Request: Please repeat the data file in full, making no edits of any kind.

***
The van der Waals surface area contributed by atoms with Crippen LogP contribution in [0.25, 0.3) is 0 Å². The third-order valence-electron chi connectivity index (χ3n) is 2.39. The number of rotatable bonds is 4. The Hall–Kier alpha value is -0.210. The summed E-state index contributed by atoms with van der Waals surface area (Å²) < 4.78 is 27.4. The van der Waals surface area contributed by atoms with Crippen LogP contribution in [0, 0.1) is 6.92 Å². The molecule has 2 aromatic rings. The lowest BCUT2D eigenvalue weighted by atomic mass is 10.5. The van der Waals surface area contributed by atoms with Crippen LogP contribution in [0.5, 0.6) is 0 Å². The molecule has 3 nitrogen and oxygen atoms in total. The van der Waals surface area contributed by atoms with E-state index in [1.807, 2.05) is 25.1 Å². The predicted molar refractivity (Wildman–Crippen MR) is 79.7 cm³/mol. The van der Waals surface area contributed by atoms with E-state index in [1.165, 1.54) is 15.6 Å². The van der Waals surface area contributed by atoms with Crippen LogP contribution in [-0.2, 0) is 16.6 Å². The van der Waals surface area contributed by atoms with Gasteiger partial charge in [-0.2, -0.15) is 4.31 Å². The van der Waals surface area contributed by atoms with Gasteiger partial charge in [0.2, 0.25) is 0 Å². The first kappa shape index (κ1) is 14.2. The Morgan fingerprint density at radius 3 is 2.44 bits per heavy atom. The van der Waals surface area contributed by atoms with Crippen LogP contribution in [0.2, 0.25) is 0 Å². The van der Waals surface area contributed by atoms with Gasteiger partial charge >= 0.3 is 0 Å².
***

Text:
The van der Waals surface area contributed by atoms with Crippen LogP contribution in [0.25, 0.3) is 0 Å². The third-order valence-electron chi connectivity index (χ3n) is 2.39. The number of rotatable bonds is 4. The Hall–Kier alpha value is -0.210. The summed E-state index contributed by atoms with van der Waals surface area (Å²) < 4.78 is 27.4. The van der Waals surface area contributed by atoms with Crippen LogP contribution in [0, 0.1) is 6.92 Å². The molecule has 2 aromatic rings. The lowest BCUT2D eigenvalue weighted by atomic mass is 10.5. The van der Waals surface area contributed by atoms with Crippen LogP contribution in [0.5, 0.6) is 0 Å². The molecule has 3 nitrogen and oxygen atoms in total. The van der Waals surface area contributed by atoms with E-state index in [1.807, 2.05) is 25.1 Å². The predicted molar refractivity (Wildman–Crippen MR) is 79.7 cm³/mol. The van der Waals surface area contributed by atoms with E-state index in [1.165, 1.54) is 15.6 Å². The van der Waals surface area contributed by atoms with Crippen LogP contribution in [-0.2, 0) is 16.6 Å². The van der Waals surface area contributed by atoms with Gasteiger partial charge in [-0.2, -0.15) is 4.31 Å². The van der Waals surface area contributed by atoms with Gasteiger partial charge in [0.2, 0.25) is 0 Å². The first kappa shape index (κ1) is 14.2. The Morgan fingerprint density at radius 3 is 2.44 bits per heavy atom. The van der Waals surface area contributed by atoms with Crippen LogP contribution in [0.2, 0.25) is 0 Å². The van der Waals surface area contributed by atoms with Gasteiger partial charge >= 0.3 is 0 Å².